History & Procedures: Queen’s Birthday Parade

June 12, 2010

bermuda queens parade 2010 pic (14)[Written by Larry Burchall]

Bermuda’s annual Queen’s Birthday Parade on Front Street has been happening for more than a hundred years. Until the late 1950’s, it took place in Bernard’s Park. Prior to the 1940’s, it happened at the Prospect field that has since been turned into the National Stadium.

In 2010, the Ceremony is undertaken by the Bermuda Regiment, joined by the Bermuda Police Service, the Bermuda Cadet Corps, the Bermuda Department of Corrections, and the Sea Cadets. [You can view a photo gallery of the 2010 Parade here]

The parade itself is a reminder of the size and scope of the British Empire that, at its peak, encompassed twenty-five percent of the world’s population. The idea of the ‘Official Birthday’ began in England in 1788. The parade’s format was actually established over seventy-five years ago. Since then the only changes have been caused by changes in weaponry, but these alterations are relatively minor.

Reduced to its essentials, this is what happens on the standard Queen’s Birthday Parade; and this applies wherever in the world this parade takes place:

  • The military units march on, and in aggregate, are loosely called the ‘parade’.
  • The most senior military commander arrives, is greeted with his appropriate salute and with the hoisting of his flag. He then inspects the parade to see that they are ready for Her or His Majesty.
  • The parade then ‘passes in review’ and thus demonstrates its prowess to the senior military commander and, again, salutes the senior military commander.
  • The senior military commander then stands with those under his command to receive the Queen (or King).
  • The Queen arrives. As in Bermuda, where the Queen does not actually show up, her arrival and presence is shown by the simultaneous lowering of the military commander’s flag and the unfurling of the Royal Standard (see photo). If the Queen is actually present, the Royal Standard would be handled and flown in exactly the same way and for the same reason. The lowering of the Royal Standard shows the Queen’s departure.
  • The Queen is greeted with the standard full ‘Royal Salute’. This means a twenty-one gun artillery salute, and the playing of the National Anthem.
  • A special salute follows. Stemming from the 19th century Napoleonic Wars it’s the ‘feu-de-joie’. Here, one after the other (i.e. not all at once), each individual soldier on parade fires his weapon to make his personal salute. This happens three times. Then the soldiers remove their caps and give three cheers for the Sovereign.
  • Then it’s caps back on and the departure of the Queen which is marked by the playing of the National Anthem and the lowering of the Royal Standard with the senior military commander’s flag being hoisted to replace the Standard.
  • With the Queen ‘off parade’, the senior commander goes ‘off parade’ getting his appropriate salute as he does so.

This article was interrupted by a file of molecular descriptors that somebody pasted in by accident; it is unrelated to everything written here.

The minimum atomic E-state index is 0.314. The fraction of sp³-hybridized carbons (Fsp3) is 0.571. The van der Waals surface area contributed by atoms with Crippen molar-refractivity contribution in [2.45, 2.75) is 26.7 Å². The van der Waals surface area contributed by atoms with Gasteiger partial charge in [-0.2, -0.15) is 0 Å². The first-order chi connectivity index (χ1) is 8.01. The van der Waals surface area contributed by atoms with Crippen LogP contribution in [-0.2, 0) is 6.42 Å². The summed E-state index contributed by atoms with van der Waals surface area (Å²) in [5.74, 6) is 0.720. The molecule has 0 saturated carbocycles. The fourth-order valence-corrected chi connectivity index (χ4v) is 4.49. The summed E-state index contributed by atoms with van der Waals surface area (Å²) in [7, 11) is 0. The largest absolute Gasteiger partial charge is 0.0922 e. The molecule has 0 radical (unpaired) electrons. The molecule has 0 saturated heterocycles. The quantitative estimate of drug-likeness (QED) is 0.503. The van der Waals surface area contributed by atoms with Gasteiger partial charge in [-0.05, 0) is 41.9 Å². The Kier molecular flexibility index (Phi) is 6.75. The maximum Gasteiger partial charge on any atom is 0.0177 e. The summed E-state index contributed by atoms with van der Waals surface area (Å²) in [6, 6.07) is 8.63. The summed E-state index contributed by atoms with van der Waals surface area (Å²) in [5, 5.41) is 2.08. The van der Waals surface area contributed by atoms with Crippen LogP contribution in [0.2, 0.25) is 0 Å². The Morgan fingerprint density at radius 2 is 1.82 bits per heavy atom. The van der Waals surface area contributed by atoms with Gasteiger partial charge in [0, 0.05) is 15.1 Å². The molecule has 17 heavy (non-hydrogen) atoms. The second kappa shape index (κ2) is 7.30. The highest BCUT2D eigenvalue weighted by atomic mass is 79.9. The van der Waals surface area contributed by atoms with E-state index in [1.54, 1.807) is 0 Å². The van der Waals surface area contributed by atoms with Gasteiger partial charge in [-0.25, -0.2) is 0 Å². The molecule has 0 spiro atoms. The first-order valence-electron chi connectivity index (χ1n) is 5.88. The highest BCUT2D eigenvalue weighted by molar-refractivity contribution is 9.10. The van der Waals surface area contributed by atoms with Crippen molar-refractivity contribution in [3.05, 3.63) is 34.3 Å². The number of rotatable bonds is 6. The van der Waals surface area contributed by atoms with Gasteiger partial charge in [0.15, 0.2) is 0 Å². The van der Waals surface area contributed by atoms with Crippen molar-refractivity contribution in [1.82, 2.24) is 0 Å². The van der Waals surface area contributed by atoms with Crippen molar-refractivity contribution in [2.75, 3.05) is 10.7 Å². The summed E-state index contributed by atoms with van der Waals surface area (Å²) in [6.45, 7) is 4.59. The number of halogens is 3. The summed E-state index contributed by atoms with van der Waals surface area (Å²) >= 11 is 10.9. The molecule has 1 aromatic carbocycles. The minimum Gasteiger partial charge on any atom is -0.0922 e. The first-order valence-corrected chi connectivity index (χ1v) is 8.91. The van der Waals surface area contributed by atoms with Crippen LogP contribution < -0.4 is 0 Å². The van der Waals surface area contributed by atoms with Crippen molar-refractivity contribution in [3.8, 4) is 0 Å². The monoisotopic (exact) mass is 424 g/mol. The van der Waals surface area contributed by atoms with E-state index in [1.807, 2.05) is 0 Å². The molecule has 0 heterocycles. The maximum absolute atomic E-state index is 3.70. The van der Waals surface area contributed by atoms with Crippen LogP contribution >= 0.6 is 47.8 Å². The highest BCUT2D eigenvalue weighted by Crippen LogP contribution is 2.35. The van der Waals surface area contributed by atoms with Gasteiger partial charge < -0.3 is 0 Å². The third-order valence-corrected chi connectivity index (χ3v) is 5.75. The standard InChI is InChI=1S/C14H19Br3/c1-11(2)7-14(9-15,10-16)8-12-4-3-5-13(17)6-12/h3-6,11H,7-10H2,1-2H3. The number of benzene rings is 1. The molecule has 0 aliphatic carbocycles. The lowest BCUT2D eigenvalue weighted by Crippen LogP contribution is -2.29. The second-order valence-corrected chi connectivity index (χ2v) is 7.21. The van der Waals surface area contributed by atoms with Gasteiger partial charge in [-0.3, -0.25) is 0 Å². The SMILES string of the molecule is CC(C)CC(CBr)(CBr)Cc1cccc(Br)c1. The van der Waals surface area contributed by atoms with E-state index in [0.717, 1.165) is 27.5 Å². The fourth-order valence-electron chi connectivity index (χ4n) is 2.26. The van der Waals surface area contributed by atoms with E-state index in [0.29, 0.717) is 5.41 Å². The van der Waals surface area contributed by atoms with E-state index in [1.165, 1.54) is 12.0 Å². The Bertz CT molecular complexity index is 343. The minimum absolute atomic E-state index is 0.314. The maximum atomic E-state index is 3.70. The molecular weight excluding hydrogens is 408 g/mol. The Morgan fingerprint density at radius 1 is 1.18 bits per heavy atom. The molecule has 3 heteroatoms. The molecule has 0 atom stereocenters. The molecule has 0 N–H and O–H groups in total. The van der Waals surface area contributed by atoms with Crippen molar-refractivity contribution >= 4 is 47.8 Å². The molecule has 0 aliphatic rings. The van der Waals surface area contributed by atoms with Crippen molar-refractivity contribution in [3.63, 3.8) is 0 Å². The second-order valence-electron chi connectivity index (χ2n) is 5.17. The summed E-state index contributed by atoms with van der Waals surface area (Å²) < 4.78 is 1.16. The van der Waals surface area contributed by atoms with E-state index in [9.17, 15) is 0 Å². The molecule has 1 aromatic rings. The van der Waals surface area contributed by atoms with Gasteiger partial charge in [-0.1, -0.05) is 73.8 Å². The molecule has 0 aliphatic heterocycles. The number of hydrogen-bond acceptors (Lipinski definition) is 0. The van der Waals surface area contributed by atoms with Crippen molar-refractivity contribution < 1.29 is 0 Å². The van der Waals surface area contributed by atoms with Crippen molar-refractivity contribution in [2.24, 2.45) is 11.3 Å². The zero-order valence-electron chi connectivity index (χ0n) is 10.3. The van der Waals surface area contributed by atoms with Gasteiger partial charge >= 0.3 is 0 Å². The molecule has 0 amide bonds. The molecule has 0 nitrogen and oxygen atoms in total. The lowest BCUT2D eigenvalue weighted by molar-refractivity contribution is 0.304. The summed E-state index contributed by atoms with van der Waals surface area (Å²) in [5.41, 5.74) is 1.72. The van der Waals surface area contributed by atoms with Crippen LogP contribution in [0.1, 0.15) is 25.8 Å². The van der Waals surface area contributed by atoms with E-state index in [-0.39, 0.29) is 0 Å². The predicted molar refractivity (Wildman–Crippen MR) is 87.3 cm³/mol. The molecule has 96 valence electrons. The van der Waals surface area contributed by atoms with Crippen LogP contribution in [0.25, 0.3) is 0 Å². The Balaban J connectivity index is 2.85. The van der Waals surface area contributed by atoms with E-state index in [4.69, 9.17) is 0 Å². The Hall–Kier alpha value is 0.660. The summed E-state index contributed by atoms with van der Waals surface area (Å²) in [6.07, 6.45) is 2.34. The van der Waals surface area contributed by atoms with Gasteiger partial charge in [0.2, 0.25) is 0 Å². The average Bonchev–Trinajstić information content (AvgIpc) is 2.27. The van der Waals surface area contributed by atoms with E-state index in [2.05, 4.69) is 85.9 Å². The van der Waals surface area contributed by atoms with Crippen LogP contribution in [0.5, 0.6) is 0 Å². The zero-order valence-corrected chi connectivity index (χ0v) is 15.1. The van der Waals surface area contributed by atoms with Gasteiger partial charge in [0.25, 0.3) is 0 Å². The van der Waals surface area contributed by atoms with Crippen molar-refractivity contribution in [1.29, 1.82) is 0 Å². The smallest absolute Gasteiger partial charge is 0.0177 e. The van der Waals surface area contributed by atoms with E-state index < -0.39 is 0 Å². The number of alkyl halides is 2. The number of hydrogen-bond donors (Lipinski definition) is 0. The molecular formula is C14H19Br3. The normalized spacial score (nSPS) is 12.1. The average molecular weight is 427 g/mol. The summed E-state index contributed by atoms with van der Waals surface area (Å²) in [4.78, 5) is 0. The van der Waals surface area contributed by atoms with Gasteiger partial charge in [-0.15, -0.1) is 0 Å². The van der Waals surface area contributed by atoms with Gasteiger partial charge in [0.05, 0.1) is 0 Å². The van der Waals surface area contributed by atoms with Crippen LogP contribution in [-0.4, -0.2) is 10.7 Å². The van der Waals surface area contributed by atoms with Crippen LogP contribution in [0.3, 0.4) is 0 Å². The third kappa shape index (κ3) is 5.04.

• Then the parade marches off and goes back to its routine duties.

With some minor variations, that is what has been happening all over the world in what was and is the British Empire and Commonwealth. In most of the independent countries of the Commonwealth, the form of the Queen’s Birthday Parade has been kept, but modified slightly into an Independence Day or other most significant National Day parade.

In late 2009, I saw the Antigua Defence Force use the format to celebrate Antigua’s Independence Day. The Queen’s place was taken by the Governor-General of Antigua, who as it happens, is also a woman. Jamaica’s August Independence Day Parade has much the same format.

In the UK, the equivalent event is the well-known ‘Trooping of the Colour’ on Horse Guards Parade. Here, on a Saturday in June, one of the Regiments of the Foot Guards will parade and ‘troop’, that is show its Regimental Colours, to the soldiers on parade. The unit will then pass in review and pay respects to the reigning Monarch who is also the person to whom they have sworn allegiance. Following the ‘trooping of the Colours’, the units on parade form up, and, following behind the Queen, march back to Buckingham Palace; giving a final salute as they march on past the Palace on their way to their nearby barracks.

Why is the Parade always held in June? Because that is the day decreed as the ‘official Birthday’ of the King or Queen; and in the UK in June, the weather is usually at its best. The rest of the Empire and then Commonwealth simply followed suit.

The Queen’s Birthday is still celebrated with military style parades or other smaller military activities – Gun Salutes, special flags flown – in Canada, Gibraltar, Australia, Fiji, New Zealand and many other countries.

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